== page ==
I thought about the times when Jesus was questioned: 'By what authority' do you do these things? By what authority did Jesus tear down the religious and theological façade that included the acceptable and excluded the rest? For if our religion is about delineating the acceptable from the outcast and the inclusion of the former and the exclusion of the later, then we are no less bullies than the people of Sodom and Gomorrah, & etc. This façade needs to be torn down ­ especially if it is done in the name of the divine!

St Paul's primary thrust is against treating others with contempt and that is certainly far wider that in our personal intimate relationships. I have no doubt that when St Paul talks about honouring God with our body, he is talking as much about the body of the Church as he is referring to our human bodies. It is not insignificant that Eli warns his sons: 'If someone sins against the Lord, who can make intercession?' (1 Sam 2.25) St Paul puts it more positively: 'You were bought with a price; therefore glorify God in your body' (1 Cor 6.20).

St Paul's words, that even if you happen to be right it is better not to go to court, it is better to let yourself be cheated (1 Cor 6.8) surely refer to the body corporate more than an individual's gripes.

It is entirely counter-productive for the church to think how right it is declaring how immoral others are, and yet not seeing that by judging others they are treating others as 'beyond the pale'. Essentially the church would look down on their offerings and only approve of the offering from those who are acceptable to them.

Sadly the church uses the text 'shun fornication' to determine how, when and with whom (other) people can express their intimate affections with someone else. There is good sense in being careful when it comes to expressing one's intimate affections for people continue to be hurt when these are not reciprocated in a respectful manner. But this is again something which good sense suggests, it is not something which needs the Lord's command. When hormones run riot, certainly common-sense can go out the door, but when a relationship does not last it is not the end of the world. It does not deserve the disapprobation of the 'christian' community - for such things happen with a desire to love - not to demean another. But how many people, and usually young ladies, have been demeaned by the church using these words?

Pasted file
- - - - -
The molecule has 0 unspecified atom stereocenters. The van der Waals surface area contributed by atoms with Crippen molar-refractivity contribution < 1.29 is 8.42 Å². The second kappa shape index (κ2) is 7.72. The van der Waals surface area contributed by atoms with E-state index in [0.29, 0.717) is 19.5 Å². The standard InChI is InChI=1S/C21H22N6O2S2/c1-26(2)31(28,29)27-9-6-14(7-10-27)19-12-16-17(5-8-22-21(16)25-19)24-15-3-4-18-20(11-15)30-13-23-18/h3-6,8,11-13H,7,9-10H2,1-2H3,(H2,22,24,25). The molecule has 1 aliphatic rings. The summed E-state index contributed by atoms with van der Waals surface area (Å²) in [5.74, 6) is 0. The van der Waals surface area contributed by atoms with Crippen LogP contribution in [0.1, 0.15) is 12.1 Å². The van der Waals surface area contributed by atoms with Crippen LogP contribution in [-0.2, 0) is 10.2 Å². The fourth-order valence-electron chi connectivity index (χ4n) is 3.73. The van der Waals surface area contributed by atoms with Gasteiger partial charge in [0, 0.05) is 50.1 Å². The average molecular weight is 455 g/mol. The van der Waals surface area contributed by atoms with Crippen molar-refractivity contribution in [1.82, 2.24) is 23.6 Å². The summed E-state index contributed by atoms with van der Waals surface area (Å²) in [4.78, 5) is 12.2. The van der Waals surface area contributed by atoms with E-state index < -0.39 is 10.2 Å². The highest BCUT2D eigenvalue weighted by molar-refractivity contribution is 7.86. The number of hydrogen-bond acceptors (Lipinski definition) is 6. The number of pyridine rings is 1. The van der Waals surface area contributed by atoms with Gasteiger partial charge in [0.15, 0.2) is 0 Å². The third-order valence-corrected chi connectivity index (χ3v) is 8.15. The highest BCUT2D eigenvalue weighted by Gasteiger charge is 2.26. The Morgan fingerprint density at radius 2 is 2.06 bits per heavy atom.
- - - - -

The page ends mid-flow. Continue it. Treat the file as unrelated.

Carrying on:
And the desire to determine how, when and with whom (other ­ and predominantly female) people can express their intimate affections with someone else is a convenient way to ensure that children contract relationships with 'suitable' others who subscribe to 'our' values ­ which is essentially using another for one's own benefit. And this is not so very far removed from bullying.

The old idea of the father of the bride 'giving away' his daughter in marriage reinforces this (presumed) power over the (particularly female) child.

So the words 'shun fornication' are not directed to 14 to 21 year olds ­ they are directed towards all people, to treat others with courtesy and respect. We, as the church are in a position of authority and responsibility and that must be exercised with a good deal of restraint when it comes to young people and a far greater deal of rigour when it comes to adults. Child molesters frequently blame their young victims for their actions. Sadly people do contract unhealthy relationships but they usually hurt only themselves, but when the church and faith communities treat others with contempt ­ in the name of some god or other ­ then all hell breaks loose on a far wider scale. Wars are the result and it is the multitude of the poor and innocent who bear the brunt of this sort of conflict.

We dismiss these words by directing them towards young people at our own peril and the peril of all society.